Recent Updates

  • Euro area: Flash Consumer Confidence (Apr)
  • Ireland: Producer & Wholesale Price Indexes (Mar)
  • UK: Capital Issuance (Mar)
  • Spain: Trade in Constant Prices, Trade in Goods (Feb)
  • Germany: Federal Budget, PPI, Monthly Tax Revenue (Mar), Short-term Indicator (Feb), Public Sector Finance (Q4)
  • Colombia: Imports (Feb); Brazil: IPCA-15 (Apr)
  • Turkey: Non-Domestic PPI, House Sales, Central Government and Domestic Debt by Instrument, External Debt by Lender, Domestic
  • more updates...

Economy in Brief

FIBER: Industrial Commodity Prices Find A Floor
by Tom Moeller  September 9, 2011

Industrial commodity prices recently have found stability after their downdraft one month ago. At 170.4, the latest price index reading from the Foundation for International Business and Economic Research (FIBER), which covers industrial materials prices, is up slightly but still below where it was in early-August. Through Q2, industrial output growth, which is the prime mover of these prices, weakened considerably. Three-month growth in industrial materials output of 1.6% was its weakest since the recession. But during June & July there was a glimmer of strength as industrial output of materials firmed by 0.7% and 0.8%, respectively.

As such, weakness in each of the FIBER subgroups recently has stabilized. Textiles moved higher on slight upturns in cotton & burlap prices. Regardless, cotton prices remained roughly half the level of early this year. This occurred despite an upturn in textile materials output. Crude oil & benzene prices also rose slightly with the stabilization of crude oil prices near $97.00. They remained down, however, versus the spring, 2011 peak of $113.93. Prices in the miscellaneous group also improved slightly as lumber and rubber prices found a floor. However, the index remained down 8% from its high. Lumber prices continued to weaken as the housing market has yet to materially improve. Prices in the metals group have been erratic. Here, the index first rose in late-August but has since weakened. This came after more-than doubling the recession low. Prices for most metals have shown that volatility though copper scrap rose by four times since the recession low as did steel scrap prices. Lead, zinc and aluminum prices doubled.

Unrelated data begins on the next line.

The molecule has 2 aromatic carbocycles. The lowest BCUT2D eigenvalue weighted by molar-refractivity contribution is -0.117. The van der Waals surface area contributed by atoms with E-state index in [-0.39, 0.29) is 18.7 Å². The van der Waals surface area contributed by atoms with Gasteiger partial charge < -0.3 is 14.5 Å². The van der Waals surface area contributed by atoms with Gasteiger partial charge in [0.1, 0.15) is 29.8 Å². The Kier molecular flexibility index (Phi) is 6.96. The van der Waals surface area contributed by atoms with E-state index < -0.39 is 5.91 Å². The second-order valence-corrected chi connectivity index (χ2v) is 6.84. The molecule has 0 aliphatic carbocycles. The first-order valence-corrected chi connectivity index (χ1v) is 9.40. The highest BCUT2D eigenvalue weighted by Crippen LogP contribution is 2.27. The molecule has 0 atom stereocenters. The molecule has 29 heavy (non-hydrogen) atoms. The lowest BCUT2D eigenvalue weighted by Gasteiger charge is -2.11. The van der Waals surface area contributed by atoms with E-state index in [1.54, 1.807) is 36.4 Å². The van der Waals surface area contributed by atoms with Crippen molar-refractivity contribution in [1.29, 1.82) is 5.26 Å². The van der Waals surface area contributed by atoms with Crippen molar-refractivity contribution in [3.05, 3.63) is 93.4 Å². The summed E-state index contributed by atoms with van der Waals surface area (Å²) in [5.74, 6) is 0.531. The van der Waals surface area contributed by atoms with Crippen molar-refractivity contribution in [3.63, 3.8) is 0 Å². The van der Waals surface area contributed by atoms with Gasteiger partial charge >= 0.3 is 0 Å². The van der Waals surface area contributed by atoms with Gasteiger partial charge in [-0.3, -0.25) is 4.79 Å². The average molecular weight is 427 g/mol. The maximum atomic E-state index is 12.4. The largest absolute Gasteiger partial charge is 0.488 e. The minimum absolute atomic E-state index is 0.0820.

Overall, prices for industrial materials should be characterized as a coincident indicator of the economy. As such, recent improvement in some prices could suggest that recession fears are overblown. However, growing worries about the shape of consumer spending and its impact on output would change that conclusion if they came to pass.

Commodity price data can be found in Haver's DAILY, WEEKLY, USECON and CMDTY databases.

FIBER Industrial Materials Price Index (1990=100) Latest Latest Y/Y 2010 2009 2008
All Items 170.4 9.5% 158 121 149
  Textiles 83.7 2.9 81 73 74
  Cotton (cents per pound) 107.7 23.8 87.8 52.5 58.0
 Metals 277.1 13.9 240 168 233
  Aluminum ($ per metric ton) 2,354.5 11.1 2,172 1,662 2,571
  Copper Scrap (cents per pound) 406.9 17.7 327 197 280
  Steel Scrap ($ per ton) 419.7 29.9 326 204 350
 Crude Oil & Benzene 196.5 13.4 182 151 200
  Crude Oil ($ per Barrel) 89.3 19.5 79.43 61.71 99.73
 Miscellaneous 188.1 9.5 179 128 159
  Natural Rubber (cents per pound) 254.2 33.3 182 84 124
  Framing Lumber ($ per 1000 board ft.) 258 4.0 283 221 253

FIBER is the Foundation for International Business & Economic Research

large image